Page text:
According to the American Dental Association, oral health problems are a major source of emergency room visits for senior citizens. In fact, the Centers for Disease Control and Prevention (CDC) states that about 68% of seniors 65 years and older have gum disease.[1] Since Medicare is health insurance for American seniors 65 years and older, you would assume Medicare covers dental treatment. You can visit to learn more about senior dental insurance but keep reading to see how Medicare covers dental treatment.

What does Medicare cover?

First, let’s start with what Medicare Part A and Part B cover.

Medicare Part A covers the care you receive as an inpatient at the hospital, such as your hospital room, meals, lab services, and medications. Part A also covers skilled nursing, hospice, and home health care.

Part B covers your outpatient care such as surgeries, doctor’s visits, physical therapy, and more.

What’s important to note is that Original Medicare covers services that are considered to be medically necessary. But what does medically necessary mean?

What does medically necessary mean?

Medicare considers healthcare services medically necessary whenever a service is performed to diagnose or treat an injury, illness, or disease. So, does Medicare consider dental treatment to be medically necessary? You will be surprised.

Does Medicare cover dental treatment?

Medicare does not cover routine dental treatment. Therefore, Medicare doesn’t cover dental cleanings, fillings, root canals, annual x-rays, crowns, or tooth extractions. If you were to visit your dentist and have them conduct any of these services, you would pay the total cost if you do not have another form of dental insurance.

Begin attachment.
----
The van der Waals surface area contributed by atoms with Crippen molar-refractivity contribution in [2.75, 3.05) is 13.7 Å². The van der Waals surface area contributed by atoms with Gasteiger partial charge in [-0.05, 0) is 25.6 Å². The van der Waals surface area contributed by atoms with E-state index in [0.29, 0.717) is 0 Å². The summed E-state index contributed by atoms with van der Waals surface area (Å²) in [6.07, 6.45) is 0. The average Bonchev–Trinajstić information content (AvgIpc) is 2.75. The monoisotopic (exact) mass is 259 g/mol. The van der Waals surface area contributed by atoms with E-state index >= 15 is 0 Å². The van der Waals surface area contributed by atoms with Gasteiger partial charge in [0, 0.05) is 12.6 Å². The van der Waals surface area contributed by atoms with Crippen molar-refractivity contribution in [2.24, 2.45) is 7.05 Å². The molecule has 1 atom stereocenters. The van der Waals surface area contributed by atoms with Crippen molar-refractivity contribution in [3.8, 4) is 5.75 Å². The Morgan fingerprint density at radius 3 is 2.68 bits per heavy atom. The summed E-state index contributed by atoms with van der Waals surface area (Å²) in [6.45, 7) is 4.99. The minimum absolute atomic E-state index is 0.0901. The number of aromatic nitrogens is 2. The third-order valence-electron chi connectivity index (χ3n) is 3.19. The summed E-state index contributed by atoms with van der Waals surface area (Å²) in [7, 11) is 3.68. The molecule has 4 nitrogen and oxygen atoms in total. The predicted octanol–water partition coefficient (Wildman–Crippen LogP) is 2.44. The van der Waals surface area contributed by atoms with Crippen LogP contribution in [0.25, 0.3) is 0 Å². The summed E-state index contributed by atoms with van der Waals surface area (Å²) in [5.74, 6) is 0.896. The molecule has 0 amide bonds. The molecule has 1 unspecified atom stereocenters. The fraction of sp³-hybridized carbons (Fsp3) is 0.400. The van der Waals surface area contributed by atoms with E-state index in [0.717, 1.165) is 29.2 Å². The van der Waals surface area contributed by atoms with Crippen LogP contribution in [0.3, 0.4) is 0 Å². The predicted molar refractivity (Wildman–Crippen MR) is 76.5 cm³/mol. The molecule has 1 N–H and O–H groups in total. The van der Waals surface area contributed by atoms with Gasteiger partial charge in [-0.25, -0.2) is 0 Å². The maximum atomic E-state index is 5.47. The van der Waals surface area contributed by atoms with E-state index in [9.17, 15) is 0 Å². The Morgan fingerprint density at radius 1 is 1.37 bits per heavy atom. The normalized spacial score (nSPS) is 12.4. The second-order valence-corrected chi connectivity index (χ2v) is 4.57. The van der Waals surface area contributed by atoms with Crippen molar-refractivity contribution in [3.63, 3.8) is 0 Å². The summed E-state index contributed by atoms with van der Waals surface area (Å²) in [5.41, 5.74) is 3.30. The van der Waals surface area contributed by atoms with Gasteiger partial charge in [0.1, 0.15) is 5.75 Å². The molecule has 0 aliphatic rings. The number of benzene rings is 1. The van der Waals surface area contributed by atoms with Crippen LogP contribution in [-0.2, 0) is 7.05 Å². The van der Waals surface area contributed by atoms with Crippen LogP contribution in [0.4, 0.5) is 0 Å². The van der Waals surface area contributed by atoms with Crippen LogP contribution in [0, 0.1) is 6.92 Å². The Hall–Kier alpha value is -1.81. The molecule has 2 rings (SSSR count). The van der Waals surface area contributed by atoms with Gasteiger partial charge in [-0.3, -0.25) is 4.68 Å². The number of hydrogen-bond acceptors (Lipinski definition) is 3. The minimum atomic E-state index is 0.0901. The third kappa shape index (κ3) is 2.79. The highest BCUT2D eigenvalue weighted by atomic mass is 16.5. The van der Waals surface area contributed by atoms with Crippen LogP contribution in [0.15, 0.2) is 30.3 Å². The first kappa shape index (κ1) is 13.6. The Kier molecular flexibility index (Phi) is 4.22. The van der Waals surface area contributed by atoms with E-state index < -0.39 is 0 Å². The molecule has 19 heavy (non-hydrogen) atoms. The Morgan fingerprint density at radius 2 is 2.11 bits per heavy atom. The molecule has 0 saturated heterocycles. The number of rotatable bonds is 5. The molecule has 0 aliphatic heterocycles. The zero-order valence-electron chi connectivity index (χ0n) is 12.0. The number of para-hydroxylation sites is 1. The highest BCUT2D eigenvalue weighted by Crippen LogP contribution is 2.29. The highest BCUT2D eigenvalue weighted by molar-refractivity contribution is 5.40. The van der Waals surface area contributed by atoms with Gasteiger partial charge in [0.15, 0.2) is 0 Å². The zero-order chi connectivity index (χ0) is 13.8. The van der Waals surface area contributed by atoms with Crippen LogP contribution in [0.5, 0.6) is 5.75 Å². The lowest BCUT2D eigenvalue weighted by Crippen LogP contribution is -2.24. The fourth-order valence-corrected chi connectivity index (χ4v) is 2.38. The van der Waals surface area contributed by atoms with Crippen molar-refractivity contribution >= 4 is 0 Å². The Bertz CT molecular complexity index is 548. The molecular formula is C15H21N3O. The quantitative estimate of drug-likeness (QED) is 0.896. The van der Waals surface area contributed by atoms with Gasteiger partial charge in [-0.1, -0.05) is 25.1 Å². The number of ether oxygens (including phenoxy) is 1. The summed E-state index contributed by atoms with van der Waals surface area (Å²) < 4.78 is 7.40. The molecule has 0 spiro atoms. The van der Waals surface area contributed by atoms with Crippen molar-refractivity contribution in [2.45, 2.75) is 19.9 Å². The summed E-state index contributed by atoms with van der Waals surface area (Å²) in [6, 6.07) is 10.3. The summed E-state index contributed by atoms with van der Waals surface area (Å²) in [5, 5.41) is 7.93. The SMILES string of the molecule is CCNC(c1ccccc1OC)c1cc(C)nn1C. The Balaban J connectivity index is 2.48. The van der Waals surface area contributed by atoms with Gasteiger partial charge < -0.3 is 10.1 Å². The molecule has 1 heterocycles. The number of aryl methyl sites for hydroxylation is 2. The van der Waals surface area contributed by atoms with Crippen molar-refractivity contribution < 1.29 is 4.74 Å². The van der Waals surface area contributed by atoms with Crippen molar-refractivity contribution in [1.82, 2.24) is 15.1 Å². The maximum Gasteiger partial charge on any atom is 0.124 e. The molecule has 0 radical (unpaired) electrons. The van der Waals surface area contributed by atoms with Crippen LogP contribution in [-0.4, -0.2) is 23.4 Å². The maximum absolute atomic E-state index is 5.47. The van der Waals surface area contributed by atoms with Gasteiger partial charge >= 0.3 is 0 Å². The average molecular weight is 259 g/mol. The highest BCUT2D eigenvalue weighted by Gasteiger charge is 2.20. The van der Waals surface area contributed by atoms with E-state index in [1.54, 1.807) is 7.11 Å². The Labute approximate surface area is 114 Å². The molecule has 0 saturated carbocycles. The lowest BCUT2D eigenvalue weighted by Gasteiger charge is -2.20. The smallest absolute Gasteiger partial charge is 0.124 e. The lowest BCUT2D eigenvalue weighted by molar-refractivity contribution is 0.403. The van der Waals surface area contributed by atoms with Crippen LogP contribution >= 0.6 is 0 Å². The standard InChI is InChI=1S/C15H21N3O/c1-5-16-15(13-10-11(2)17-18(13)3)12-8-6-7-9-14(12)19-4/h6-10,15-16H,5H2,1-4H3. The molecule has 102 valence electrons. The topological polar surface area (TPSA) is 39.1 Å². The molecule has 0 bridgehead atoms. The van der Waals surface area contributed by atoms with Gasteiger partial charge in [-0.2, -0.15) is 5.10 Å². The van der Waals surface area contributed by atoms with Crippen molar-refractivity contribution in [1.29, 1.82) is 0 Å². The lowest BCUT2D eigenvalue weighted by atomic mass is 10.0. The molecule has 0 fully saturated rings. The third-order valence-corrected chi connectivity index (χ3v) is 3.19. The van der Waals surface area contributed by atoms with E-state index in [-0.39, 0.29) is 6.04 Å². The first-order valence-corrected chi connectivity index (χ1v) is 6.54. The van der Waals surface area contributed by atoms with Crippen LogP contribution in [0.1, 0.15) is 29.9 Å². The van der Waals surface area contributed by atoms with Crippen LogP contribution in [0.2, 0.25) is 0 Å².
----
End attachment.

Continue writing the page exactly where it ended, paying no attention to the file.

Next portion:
But, if you need dental work related to another health condition, then it will likely be considered medically necessary, and Medicare will likely cover it. Here’s an example –

Let’s say you experience an accident that results in a broken jaw, and you now need jaw surgery. Medicare will likely cover your surgery in this case. If you receive jaw surgery as an inpatient at the hospital and you’re an inpatient for 3+ days, then Medicare Part A will cover your surgery. You will be subject to the Part A deductible ($1,556 in 2022). If you are in the hospital for more than 60 days, you will begin to pay a daily copayment if you do not have secondary insurance.

But, if your jaw surgery is performed in an outpatient facility, you will pay the Part B deductible of $233 (2022). After you meet the deductible, Part B will cover 80% of the Medicare-approved charges, and you will pay a 20% coinsurance (if you don’t have secondary insurance).

So, Medicare may cover your dental treatment when medically necessary. But, Medicare does not cover routine dental services. Due to this, many beneficiaries purchase a Medicare Advantage plan.

Medicare Advantage plans and dental treatment

Medicare Advantage plans, also known as Medicare Part C, are an alternative to Original Medicare. Private insurance carriers sell Advantage plans, and when you enroll in one of these plans, you will receive your Part A and Part B benefits through your insurance carrier. The carrier will create a network of providers for you and set your cost-sharing amounts for your healthcare services.

Many beneficiaries favor Advantage plans due to their additional perks! For example, many Advantage plans offer dental benefits. But, insurance carriers are not required to provide this benefit. So, before enrolling in an Advantage plan, see if it includes any dental benefits. Please keep in mind that Advantage plans can change their benefits annually. So, if you enroll in an Advantage plan with a dental benefit, your carrier could omit that perk in the new year.

Wrapping up

It’s common for Medicare beneficiaries to purchase a cost-effective, standalone dental plan. There are many dental plans that have no network restrictions and can offer a substantial amount of coverage. Contact a reputable Medicare broker today and see if they offer dental insurance to ensure you can take care of your dental health.